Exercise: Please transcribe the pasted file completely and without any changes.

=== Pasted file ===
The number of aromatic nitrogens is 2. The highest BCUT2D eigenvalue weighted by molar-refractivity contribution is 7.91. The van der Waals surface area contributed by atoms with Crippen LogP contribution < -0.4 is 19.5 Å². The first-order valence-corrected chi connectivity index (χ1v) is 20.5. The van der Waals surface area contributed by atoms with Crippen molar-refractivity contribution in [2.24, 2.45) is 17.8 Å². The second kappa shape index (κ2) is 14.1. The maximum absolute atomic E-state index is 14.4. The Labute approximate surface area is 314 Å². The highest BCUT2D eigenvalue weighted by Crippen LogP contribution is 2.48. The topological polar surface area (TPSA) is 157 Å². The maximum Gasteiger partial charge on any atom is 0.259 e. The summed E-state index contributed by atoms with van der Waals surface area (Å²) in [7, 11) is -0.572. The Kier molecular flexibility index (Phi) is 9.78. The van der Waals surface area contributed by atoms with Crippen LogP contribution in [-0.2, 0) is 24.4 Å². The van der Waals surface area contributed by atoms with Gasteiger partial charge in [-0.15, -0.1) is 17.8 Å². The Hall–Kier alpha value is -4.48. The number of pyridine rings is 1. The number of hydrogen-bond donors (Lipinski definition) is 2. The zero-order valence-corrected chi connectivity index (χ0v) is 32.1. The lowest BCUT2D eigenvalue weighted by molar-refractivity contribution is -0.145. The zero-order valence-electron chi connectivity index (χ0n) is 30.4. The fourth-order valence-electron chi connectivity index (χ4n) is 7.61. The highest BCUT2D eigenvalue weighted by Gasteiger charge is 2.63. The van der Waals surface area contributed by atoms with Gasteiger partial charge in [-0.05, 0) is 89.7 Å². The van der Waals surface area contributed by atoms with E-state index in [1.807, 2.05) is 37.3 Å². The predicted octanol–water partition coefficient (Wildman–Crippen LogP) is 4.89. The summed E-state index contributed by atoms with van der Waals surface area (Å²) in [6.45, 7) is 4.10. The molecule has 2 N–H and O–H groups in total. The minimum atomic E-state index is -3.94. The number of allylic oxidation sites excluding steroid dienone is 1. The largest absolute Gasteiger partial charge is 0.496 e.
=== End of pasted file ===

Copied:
The number of aromatic nitrogens is 2. The highest BCUT2D eigenvalue weighted by molar-refractivity contribution is 7.91. The van der Waals surface area contributed by atoms with Crippen LogP contribution < -0.4 is 19.5 Å². The first-order valence-corrected chi connectivity index (χ1v) is 20.5. The van der Waals surface area contributed by atoms with Crippen molar-refractivity contribution in [2.24, 2.45) is 17.8 Å². The second kappa shape index (κ2) is 14.1. The maximum absolute atomic E-state index is 14.4. The Labute approximate surface area is 314 Å². The highest BCUT2D eigenvalue weighted by Crippen LogP contribution is 2.48. The topological polar surface area (TPSA) is 157 Å². The maximum Gasteiger partial charge on any atom is 0.259 e. The summed E-state index contributed by atoms with van der Waals surface area (Å²) in [7, 11) is -0.572. The Kier molecular flexibility index (Phi) is 9.78. The van der Waals surface area contributed by atoms with Crippen LogP contribution in [-0.2, 0) is 24.4 Å². The van der Waals surface area contributed by atoms with Gasteiger partial charge in [-0.15, -0.1) is 17.8 Å². The Hall–Kier alpha value is -4.48. The number of pyridine rings is 1. The number of hydrogen-bond donors (Lipinski definition) is 2. The zero-order valence-corrected chi connectivity index (χ0v) is 32.1. The lowest BCUT2D eigenvalue weighted by molar-refractivity contribution is -0.145. The zero-order valence-electron chi connectivity index (χ0n) is 30.4. The fourth-order valence-electron chi connectivity index (χ4n) is 7.61. The highest BCUT2D eigenvalue weighted by Gasteiger charge is 2.63. The van der Waals surface area contributed by atoms with Gasteiger partial charge in [-0.05, 0) is 89.7 Å². The van der Waals surface area contributed by atoms with E-state index in [1.807, 2.05) is 37.3 Å². The predicted octanol–water partition coefficient (Wildman–Crippen LogP) is 4.89. The summed E-state index contributed by atoms with van der Waals surface area (Å²) in [6.45, 7) is 4.10. The molecule has 2 N–H and O–H groups in total. The minimum atomic E-state index is -3.94. The number of allylic oxidation sites excluding steroid dienone is 1. The largest absolute Gasteiger partial charge is 0.496 e.